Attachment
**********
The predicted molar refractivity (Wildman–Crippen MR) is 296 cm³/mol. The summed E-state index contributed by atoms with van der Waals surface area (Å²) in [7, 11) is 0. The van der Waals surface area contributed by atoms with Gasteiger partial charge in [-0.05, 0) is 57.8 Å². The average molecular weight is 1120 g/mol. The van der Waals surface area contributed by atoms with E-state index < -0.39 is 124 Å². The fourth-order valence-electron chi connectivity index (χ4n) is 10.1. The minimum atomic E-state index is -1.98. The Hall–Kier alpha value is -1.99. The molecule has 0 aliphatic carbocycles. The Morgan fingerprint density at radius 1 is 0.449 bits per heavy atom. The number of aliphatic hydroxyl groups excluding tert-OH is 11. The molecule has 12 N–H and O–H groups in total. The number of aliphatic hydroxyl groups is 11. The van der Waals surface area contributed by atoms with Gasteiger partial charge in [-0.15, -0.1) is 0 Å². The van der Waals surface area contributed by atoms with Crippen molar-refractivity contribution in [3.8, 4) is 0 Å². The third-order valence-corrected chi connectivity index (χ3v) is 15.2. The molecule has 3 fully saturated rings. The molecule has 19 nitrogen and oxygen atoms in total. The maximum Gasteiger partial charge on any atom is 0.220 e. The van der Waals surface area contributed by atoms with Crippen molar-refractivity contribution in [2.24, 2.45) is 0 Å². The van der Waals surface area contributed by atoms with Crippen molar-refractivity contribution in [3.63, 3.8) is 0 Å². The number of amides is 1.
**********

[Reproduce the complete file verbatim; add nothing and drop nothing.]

The predicted molar refractivity (Wildman–Crippen MR) is 296 cm³/mol. The summed E-state index contributed by atoms with van der Waals surface area (Å²) in [7, 11) is 0. The van der Waals surface area contributed by atoms with Gasteiger partial charge in [-0.05, 0) is 57.8 Å². The average molecular weight is 1120 g/mol. The van der Waals surface area contributed by atoms with E-state index < -0.39 is 124 Å². The fourth-order valence-electron chi connectivity index (χ4n) is 10.1. The minimum atomic E-state index is -1.98. The Hall–Kier alpha value is -1.99. The molecule has 0 aliphatic carbocycles. The Morgan fingerprint density at radius 1 is 0.449 bits per heavy atom. The number of aliphatic hydroxyl groups excluding tert-OH is 11. The molecule has 12 N–H and O–H groups in total. The number of aliphatic hydroxyl groups is 11. The van der Waals surface area contributed by atoms with Gasteiger partial charge in [-0.15, -0.1) is 0 Å². The van der Waals surface area contributed by atoms with Crippen molar-refractivity contribution in [3.8, 4) is 0 Å². The third-order valence-corrected chi connectivity index (χ3v) is 15.2. The molecule has 3 fully saturated rings. The molecule has 19 nitrogen and oxygen atoms in total. The maximum Gasteiger partial charge on any atom is 0.220 e. The van der Waals surface area contributed by atoms with Crippen molar-refractivity contribution in [2.24, 2.45) is 0 Å². The van der Waals surface area contributed by atoms with Crippen molar-refractivity contribution in [3.63, 3.8) is 0 Å². The number of amides is 1.